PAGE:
This is the third in a series about creation of low-power radio station WHCP in Cambridge, Md. Mike Starling is general manager and chief engineer. Read the earlier parts atradioworld.com/whcp1and /whcp2.
The author, with scissors, cuts the ribbon in June. The station will inaugurate service on July 4. If we are lucky, a few times in our life we get to collaborate on projects of significance where teamwork, strategy and happenstance fall into place beautifully.
WHCP’s story is one of those, largely a result of good fortune and great timing. The article we wrote last August in Radio World coincided with the start of a drumbeat of equipment donations that have made all the difference. And our Cambridge Community Radio Calendar — our first public appearance in the local community — sold well, raised awareness and set the tone for being a classy, positive and thoughtful contributor to our fair city.
The end-of-year calendar raised a few thousand dollars towards construction, but we needed three times that amount to commence operations (the non-climate controlled barn without plumbing wasn’t going to do, nor was the short mast near the barn).
We needed some serious fundraising. And that’s when our board members stepped up and said “Let’s do an early spring fundraiser with a DJ, silent auction, raffle tickets, wine pull and other activities to raise funds.” They didn’t just talk about it; they did it. We received more than 30 donations from artists, pilots, property owners and businesses donating goods and services for the auction. We primarily advertised on Facebook and quickly sold out the ballroom at the Cambridge Yacht Club.
It was a brutal winter, but the weather broke coinciding with our Saturday, March 21, fundraiser. A great time was had by all; we exceeded our ambitious fundraising goal by 30 percent and were quickly zeroing in on final purchases.
The crew from Eastcor hangs the Shively antenna. Walt Myers leans out, John Yanik is at right.FINDING STUDIOS
Initially, we found a promising former doctor’s office a half-block from downtown, including an upstairs apartment. This looked too good to be true as the mortgage payment could be fully offset by the upstairs rental income. It seemed perfect … until we discovered the pipes in the radiator heating system had not been winterized. One radiator had exploded and the rest of the system, including the $10,000 boiler, was in dubious condition. We simply couldn’t take on that decided risk.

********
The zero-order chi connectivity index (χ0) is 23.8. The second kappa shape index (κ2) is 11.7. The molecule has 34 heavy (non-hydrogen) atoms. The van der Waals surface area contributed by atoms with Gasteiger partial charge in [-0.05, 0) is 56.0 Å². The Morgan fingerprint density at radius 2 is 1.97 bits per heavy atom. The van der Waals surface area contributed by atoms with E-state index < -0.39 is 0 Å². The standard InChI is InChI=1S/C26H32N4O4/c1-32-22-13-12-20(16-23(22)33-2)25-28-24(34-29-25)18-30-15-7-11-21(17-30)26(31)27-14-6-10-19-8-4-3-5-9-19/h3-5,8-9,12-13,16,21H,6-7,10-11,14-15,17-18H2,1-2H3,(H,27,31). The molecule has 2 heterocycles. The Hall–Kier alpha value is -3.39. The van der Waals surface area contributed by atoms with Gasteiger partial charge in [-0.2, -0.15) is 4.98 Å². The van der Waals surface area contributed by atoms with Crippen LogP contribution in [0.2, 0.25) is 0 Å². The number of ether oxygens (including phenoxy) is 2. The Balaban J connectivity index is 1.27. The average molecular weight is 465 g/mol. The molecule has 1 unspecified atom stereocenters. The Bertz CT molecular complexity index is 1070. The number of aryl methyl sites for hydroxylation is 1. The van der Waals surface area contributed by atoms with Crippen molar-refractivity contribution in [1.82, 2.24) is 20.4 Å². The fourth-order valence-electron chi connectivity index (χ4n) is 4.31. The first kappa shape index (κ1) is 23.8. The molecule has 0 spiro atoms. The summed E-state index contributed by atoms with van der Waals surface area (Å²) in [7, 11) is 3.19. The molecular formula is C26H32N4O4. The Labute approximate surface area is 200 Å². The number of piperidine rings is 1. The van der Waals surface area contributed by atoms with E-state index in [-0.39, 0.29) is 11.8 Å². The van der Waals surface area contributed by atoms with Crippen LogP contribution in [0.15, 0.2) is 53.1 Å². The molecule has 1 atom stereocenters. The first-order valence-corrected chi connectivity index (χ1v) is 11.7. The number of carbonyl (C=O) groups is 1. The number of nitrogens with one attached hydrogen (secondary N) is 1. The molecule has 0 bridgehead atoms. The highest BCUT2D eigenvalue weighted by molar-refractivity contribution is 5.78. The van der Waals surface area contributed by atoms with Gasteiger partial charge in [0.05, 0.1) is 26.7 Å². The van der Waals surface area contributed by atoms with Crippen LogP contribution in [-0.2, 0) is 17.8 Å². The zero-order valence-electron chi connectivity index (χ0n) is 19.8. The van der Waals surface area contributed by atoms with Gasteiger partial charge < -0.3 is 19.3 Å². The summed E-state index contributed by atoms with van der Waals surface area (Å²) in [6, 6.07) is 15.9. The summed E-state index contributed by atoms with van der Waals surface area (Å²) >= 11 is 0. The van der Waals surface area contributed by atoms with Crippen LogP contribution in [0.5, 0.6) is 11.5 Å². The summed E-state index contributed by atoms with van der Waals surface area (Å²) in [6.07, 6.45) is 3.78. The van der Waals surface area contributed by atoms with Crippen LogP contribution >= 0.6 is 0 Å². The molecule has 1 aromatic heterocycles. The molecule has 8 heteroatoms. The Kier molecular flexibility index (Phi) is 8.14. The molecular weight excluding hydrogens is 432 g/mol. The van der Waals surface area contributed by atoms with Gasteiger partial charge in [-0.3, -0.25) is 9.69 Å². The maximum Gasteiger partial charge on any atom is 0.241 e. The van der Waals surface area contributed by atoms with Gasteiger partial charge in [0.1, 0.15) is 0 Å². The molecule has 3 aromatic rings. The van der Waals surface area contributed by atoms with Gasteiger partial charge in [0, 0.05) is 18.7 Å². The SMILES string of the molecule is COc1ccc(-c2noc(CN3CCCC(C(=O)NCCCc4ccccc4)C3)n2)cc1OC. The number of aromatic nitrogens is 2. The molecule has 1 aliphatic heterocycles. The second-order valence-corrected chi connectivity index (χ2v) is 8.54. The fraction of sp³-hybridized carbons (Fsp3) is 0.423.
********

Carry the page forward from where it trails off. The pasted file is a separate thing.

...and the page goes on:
So we looked downtown for vacant retail space — and settled on a small retail shop of about 800 square feet with one large front room facing the most active block in downtown; this would become Studio A. The other rooms would serve as Studio B; a shared office space accommodating four workstations; and an oversized brick furnace room that room became the “Engineering Room.” We added a small rack to the shared office area where the venerable QEI Mod Monitor and EAS equipment lives and used 12-pair Belden tying the studios, office and engineering room together using donated Krone blocks.
THE CASE OF THE MISSING TOWER
We knew that with only 100 watts ERP, indoor penetration — especially for the “MidShore Radio Reading Service” on 67 kHz SCA — would require a “close in” look angle to the community. We settled in at 120 feet HAAT on the City Municipal Tower, minimizing the ERP derating. It even had a big generator just outside the tower fence. We struck a deal with the city and assumed the FCC 318 modification would be quick and easy.
But … there was no apparent Antenna Structure Registration for the tower. We discovered that the ASR had been filed erroneously for a kilometer away. To correct that we had to achieve clearance through the FAA, as the tower fails the TOWAIR calculation by 10 feet. To compound the error, we couldn’t amend the original ASR because the FCC had never been notified it had actually been constructed when built in 1978.
Once again — just as with the low-power desk at the FCC and the FAA Eastern Region tower experts — it only took a helpful conversation with the WTB folks in Gettysburg, Pa., who tutored us about how to notify them the tower was actually constructed at the amended coordinates. Voilà, we could now file the Form 318 minor change modification specifying the new tower location, and moving down one channel to 101.5 FM to avoid interference from a planned move by the nearby station on 101.7. This took only three months to sort out!
Ultimately that application, like all of our others, was processed in rapid order; we needed only the antenna and a tower rigger to get the job done.